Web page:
L. 1913, ch. 774.
L. 1916, cha 305.
* L, 1918, ch, 23.
“L. 1917, ch. 523.

ample, "authority designated by the Mayor, unless the charter

designates”;1 or, qualifying the whole operation of the act," nor shall this section have any application to cities in which boilers are regularly inspected by competent inspectors, under the authority of local laws and ordinances.”2

The concluding example shows that it is not easy to draft a provision that will at once permit a flexible adaptation of che law and at the same time not raise more doubts than it settles. This difficulty, and the prolix and dispersed condition of so much local law, tempts the Legislature to leave the adjustments between general and special legislation to time and circumstance and the implicit rules of construction. The failure to make the relationships express often needlessly aggravates an element of uncertainty which at the best could not be entirely eliminated under any practicable system of local government.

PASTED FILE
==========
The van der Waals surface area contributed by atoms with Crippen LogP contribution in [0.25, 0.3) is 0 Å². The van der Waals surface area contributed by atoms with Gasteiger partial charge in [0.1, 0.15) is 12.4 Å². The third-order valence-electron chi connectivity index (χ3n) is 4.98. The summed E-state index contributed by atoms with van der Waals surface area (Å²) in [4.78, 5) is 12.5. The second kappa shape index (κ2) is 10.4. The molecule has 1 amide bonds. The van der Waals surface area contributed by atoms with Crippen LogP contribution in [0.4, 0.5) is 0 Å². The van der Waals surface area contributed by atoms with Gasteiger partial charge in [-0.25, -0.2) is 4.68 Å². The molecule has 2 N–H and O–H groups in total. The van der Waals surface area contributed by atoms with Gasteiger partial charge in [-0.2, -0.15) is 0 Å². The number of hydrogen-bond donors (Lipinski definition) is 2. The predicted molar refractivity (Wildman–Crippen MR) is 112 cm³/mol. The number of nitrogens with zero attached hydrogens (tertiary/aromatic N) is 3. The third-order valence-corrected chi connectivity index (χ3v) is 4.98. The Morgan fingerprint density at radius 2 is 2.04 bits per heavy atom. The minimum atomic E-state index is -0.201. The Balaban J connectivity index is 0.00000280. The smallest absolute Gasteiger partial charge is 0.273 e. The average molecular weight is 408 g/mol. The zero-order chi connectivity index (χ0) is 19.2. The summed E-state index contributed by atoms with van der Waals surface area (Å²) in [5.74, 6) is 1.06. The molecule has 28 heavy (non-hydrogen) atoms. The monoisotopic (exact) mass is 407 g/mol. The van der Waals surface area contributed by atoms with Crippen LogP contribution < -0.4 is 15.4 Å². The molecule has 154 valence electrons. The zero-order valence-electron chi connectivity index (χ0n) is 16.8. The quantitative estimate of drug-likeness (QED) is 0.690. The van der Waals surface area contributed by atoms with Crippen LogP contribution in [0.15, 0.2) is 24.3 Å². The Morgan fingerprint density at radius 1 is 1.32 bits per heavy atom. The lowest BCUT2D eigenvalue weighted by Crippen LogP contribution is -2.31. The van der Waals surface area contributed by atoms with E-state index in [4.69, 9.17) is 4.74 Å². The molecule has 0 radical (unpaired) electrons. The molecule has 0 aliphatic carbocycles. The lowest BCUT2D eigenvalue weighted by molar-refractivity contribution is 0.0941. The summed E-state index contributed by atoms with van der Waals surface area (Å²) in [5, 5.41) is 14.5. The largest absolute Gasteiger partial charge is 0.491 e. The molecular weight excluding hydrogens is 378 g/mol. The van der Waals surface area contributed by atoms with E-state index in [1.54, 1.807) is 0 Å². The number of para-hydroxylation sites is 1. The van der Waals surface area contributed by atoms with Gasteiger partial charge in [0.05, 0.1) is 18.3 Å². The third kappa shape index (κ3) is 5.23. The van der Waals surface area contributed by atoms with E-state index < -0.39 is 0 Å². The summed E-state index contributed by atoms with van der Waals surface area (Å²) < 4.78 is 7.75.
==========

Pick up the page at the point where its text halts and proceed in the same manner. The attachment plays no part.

The Common Law as a Source.

In bringing to a close the survey of the sources, other than in special law, of provisions that affect New York City, it is necessary to mention the common law.

Here, also, the law of the city merges without sharply-drawn boundaries into unmapped territory. It is an incompleteness, of course, shared with statute law generally. Although statutory provisions which expressly or impliedly show an intention to exhaust the rule or remedy will usually operate to repeal common law on the point, even though consistent, the Consolidation Act of 1882 was held to allow the persistence of common law. One expression of judicial opinion will illustrate. In Poth v. the Mayor, etc., of N. Y.,3 the Court of Appeals said:

While this Court has not before been called upon to determine whether in such actions the plaintiff's damages could be limited by the provisions of sec. 903, it has held, in many of the cases cited, that the provisions of the